Game streaming service OnLive is shutting down and selling its assets to Sony.
OnLive streams video games from the cloud to set-top boxes, tablets or smart televisions: instead of a hefty computer or dedicated console, all you need is a sufficiently powerful Internet connection. (Video via OnLive)
But OnLive’s servers will shut down at the end of April. With the exception of certain compatible games that will still be available on game service Steam, its collection of cloud-based games will go offline.
It’s been a bumpy road for OnLive. This is its second big sale in four years. In 2012, when it sold to investment firm Lauder Partners for $4.8 million, its entire staff lost their jobs.
OnLive is a bit more stable now, if less exciting, but industry watchers are holding it up as something of a cautionary tale: an example of First is Not Always Best.
VentureBeat notes its streamed games always seemed to be chasing the resolution and framerate of physical consoles, to say nothing of the additional latency the streaming caused.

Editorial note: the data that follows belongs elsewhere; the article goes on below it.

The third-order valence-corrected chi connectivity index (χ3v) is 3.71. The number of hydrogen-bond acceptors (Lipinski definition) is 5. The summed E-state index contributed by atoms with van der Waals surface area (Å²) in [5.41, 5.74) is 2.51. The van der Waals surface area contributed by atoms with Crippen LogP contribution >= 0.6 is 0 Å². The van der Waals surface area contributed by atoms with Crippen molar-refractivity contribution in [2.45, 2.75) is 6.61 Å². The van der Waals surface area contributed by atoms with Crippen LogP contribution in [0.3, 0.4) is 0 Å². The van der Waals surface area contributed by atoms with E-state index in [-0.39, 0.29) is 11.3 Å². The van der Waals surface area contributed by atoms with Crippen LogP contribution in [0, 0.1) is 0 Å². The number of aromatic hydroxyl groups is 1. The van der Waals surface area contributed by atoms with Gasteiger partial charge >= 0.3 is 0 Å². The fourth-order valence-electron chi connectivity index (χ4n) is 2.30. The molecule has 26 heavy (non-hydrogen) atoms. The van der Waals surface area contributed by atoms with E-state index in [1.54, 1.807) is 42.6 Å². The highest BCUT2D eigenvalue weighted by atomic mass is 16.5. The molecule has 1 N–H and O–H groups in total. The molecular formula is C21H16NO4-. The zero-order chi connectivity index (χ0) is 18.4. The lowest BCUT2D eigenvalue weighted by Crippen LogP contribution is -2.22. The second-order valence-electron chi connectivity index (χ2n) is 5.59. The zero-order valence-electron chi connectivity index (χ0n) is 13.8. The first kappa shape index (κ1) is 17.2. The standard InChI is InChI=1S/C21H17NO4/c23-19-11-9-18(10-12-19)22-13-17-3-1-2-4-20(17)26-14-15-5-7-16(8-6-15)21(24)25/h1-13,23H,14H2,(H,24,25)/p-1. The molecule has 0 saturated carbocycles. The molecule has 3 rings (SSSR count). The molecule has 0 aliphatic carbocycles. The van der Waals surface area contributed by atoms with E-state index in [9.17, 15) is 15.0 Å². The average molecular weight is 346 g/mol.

Ars Technica characterized it as “just a little bit too far ahead of the curve:”
“As low-latency bandwidth continues to become cheaper and more accessible around the world, it seems likely someone will nail the correct combination of business model, game selection, and easy-to-use interface to become the industry's answer to Netflix.”
For what it’s worth, the streaming games niche is still healthy. NVIDIA has its Grid technology for handling heavy graphics loads in the cloud;
Other startups, such as Shinra Technologies, are trying to find more success with game streaming than OnLive did.
And there’s Sony, which will be absorbing OnLive’s patents next month. Sony’s PlayStation Now works the same way OnLive does. Users can stream PlayStation 3 games to a number of compatible consoles, handheld devices and televisions.
OnLive will continue to run until the April 30 shutdown date. Terms of the new deal with Sony haven’t been disclosed, but it’s said all that will survive of OnLive is its patents.
This video includes music by Broke for Free / CC BY 3.0.